Osama bin Laden killed, buried at sea
Posted May 1, 2011 11:15 p.m. EDT
Updated May 2, 2011 2:06 p.m. EDT
WASHINGTON — Osama bin Laden, the face of global terrorism and architect of the Sept. 11, 2001, attacks on the U.S., was killed in a firefight with elite American forces Sunday, then quickly buried at sea in a stunning finale to a furtive decade on the run.
Long believed to be hiding in caves, bin Laden was tracked down in a costly, custom-built hideout not far from a Pakistani military academy.
"Justice has been done," President Barack Obama said in a dramatic announcement at the White House while a crowd cheered outside and hundreds more gathered at ground zero in Manhattan to celebrate the news.
The military operation took mere minutes.
U.S. helicopters flew elite counter-terrorism troops into the compound, identified by the CIA as bin Laden's hideout, and back out again in less than 40 minutes. Bin Laden was shot in the head, officials said, after he and his bodyguards resisted the assault.
Three adult males were also killed in the raid, including one of bin Laden's sons, whom officials did not name. One of bin Laden's sons, Hamza, is a senior member of al-Qaida. U.S. officials also said one woman was killed when she was used as a shield by a male combatant, and two other women were injured.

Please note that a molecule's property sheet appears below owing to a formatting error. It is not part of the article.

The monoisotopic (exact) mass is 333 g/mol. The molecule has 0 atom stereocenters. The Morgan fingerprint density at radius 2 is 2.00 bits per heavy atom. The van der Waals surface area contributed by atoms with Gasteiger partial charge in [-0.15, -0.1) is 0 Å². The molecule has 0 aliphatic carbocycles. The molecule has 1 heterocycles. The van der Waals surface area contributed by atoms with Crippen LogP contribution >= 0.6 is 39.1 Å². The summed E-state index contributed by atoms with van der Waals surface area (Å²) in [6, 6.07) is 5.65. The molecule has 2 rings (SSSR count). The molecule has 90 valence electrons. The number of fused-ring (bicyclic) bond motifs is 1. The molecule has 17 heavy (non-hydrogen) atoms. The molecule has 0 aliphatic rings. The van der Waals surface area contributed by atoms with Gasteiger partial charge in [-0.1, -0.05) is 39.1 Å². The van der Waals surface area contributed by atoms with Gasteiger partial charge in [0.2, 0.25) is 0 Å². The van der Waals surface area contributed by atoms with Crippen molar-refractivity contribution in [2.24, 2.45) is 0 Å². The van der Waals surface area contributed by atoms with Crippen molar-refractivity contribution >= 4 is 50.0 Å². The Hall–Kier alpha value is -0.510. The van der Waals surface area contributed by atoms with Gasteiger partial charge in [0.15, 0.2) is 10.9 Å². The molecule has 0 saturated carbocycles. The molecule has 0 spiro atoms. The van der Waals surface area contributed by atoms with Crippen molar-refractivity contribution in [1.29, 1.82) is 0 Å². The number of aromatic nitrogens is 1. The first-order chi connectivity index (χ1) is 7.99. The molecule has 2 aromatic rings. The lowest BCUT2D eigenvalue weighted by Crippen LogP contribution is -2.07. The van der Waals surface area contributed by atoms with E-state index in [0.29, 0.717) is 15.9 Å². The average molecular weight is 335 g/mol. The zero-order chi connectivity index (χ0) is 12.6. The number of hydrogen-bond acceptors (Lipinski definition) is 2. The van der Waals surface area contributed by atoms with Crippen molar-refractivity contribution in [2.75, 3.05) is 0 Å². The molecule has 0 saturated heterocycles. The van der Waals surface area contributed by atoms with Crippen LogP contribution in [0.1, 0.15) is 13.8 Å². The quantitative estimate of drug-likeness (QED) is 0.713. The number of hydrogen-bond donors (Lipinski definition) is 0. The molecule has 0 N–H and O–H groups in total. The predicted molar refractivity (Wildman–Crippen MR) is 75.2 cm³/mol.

"I heard a thundering sound, followed by heavy firing. Then firing suddenly stopped. Then more thundering, then a big blast," said Mohammad Haroon Rasheed, a resident of Abbottobad, Pakistan, after the choppers had swooped in and then out again.
His body was put aboard the USS Carl Vinson and placed into the North Arabian Sea. The U.S. official who disclosed the burial at sea said it would have been difficult to find a country willing to accept the remains.
Officials said DNA evidence and facial recognition technology were used to identify the body as bin Laden's. The body was photographed before being buried at sea, although no images have been released by the Obama administration.
Traditional Islamic procedures for handling the remains were followed, officials said, including washing the corpse, placing it in a white sheet and burying it quickly.
Bin Laden's death marks a psychological triumph in a long struggle that began with the Sept. 11 attacks, and seems certain to give Obama a political lift. But its ultimate impact on al-Qaida is less clear.
The greatest terrorist threat to the U.S. is now considered to be the al-Qaida franchise in Yemen, far from al-Qaida's core in Pakistan. The Yemen branch almost took down a U.S.-bound airliner on Christmas 2009 and nearly detonated explosives aboard two U.S. cargo planes last fall. Those operations were carried out without any direct involvement from bin Laden.
The few fiery minutes in Abbottobad followed years in which U.S. officials struggled to piece together clues that ultimately led to bin Laden, according to an account provided by senior administration officials who spoke on condition of anonymity because of the sensitivity of the operation.
Based on statements given by U.S. detainees since the 9/11 attacks, they said, intelligence officials have long known that bin Laden trusted one al-Qaida courier in particular, and they believed he might be living with him in hiding.
Current and former U.S. officials say that Khalid Sheikh Mohammed, the mastermind of the Sept. 11 attacks, provided the nom de guerre of the courier. The CIA got similar information from Mohammed's successor, Abu Faraj al-Libi. Both were subjected to harsh interrogation tactics inside CIA prisons in Poland and Romania.